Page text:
Author: Nathan Willis
Ubuntu Studio bills itself as the “multimedia creation flavor of Ubuntu,” an official Ubuntu project “aimed at the GNU/Linux audio, video, and graphic enthusiast as well as professional.” It is certainly flashy on the outside — even if it is mostly the same Ubuntu Linux distro under the hood.
Ubuntu Studio’s first release is 7.04 — the release number indicating that it is built on top of standard Ubuntu 7.04, although it was in fact released later, at the end of May. This version is available only for 32-bit Intel architecture. You can install it by downloading the DVD ISO image, or you can convert an existing Ubuntu 7.04 installation into Ubuntu Studio by adding the project’s APT repository.
That repository gives you access to a dozen or so new packages — some containing just a single application (such as the digital recording suite Ardour), and some containing multiple tools.
Because of its non-free status, video editing app Cinelerra is available through a separate individually-hosted repository — at least such is the plan. I never got the repository to work, nor the parent domain to respond to HTTP queries. Whatever the cause, I was unable to test Ubuntu Studio’s version of Cinelerra. Others reported the same roadblock on the ubuntu-studio-users mailing list and forum, but the only solutions reported to work involved retrieving third-party packages built for a different distro. I concluded that that would not be a fair circumstance in which to review Ubuntu Studio, and that trying to install Cinelerra was more trouble than it is worth.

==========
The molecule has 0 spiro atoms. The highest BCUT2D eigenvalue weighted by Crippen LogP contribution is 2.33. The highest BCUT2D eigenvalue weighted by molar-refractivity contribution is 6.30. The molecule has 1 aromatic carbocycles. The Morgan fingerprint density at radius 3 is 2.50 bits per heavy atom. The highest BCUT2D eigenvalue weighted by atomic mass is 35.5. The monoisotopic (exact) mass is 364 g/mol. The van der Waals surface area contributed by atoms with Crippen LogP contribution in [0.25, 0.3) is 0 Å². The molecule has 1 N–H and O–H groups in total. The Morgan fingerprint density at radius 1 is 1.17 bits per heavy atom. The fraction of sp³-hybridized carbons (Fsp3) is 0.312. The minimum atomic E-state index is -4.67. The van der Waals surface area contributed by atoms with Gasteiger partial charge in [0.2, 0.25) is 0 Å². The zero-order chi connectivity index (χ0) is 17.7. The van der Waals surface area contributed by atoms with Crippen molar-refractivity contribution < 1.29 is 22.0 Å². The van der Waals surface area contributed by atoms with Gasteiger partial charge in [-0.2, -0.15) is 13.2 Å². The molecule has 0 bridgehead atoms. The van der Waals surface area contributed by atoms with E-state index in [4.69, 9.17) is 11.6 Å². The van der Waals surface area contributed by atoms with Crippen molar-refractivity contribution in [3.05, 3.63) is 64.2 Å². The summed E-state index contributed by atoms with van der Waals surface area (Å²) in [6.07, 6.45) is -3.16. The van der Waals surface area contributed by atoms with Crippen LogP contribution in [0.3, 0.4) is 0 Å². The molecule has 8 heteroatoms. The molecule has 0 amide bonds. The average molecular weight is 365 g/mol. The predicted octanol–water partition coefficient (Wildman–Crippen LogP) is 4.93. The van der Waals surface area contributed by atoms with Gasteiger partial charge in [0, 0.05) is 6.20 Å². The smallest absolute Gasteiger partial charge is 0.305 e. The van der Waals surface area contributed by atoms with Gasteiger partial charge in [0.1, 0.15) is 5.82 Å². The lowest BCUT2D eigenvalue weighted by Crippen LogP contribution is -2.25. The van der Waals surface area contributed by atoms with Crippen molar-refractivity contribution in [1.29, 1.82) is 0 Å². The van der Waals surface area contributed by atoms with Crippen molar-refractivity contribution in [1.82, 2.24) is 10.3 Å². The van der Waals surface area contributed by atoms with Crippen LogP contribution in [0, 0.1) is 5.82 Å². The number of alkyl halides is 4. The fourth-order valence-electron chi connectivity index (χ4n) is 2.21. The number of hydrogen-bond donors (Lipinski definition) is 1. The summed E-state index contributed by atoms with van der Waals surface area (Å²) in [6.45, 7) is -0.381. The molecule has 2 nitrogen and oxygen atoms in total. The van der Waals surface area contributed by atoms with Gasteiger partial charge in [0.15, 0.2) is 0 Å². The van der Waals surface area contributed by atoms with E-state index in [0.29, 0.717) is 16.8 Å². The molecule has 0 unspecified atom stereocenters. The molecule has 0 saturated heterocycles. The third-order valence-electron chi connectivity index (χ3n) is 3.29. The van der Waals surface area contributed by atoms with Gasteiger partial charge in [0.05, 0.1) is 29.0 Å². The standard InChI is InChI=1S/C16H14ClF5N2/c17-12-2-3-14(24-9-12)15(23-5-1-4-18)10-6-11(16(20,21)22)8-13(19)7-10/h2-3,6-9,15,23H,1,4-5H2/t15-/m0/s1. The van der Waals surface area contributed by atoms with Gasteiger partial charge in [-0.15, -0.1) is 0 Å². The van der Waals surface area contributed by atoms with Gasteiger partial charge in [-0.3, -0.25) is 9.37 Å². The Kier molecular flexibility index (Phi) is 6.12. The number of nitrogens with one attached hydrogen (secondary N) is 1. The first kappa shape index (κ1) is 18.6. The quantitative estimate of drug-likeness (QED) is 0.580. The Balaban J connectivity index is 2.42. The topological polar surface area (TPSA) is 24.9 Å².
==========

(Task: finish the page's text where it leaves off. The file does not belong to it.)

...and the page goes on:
I did install the rest of Ubuntu Studio via DVD, though, and it was painless. The installer is text-mode only (which is a bit ironic). The process is a basic desktop Ubuntu install much like Ubuntu’s OEM Mode process, in which the normal package selections are replaced by four custom software collections: audio, graphics, audio plugins, and video.
Beyond these multimedia tools you are only given a handful of basic packages: Firefox, Gaim, OpenOffice.org, and so on. But after the system is up and running, you can add any package available through standard Ubuntu repositories.
JACK and a dark gray theme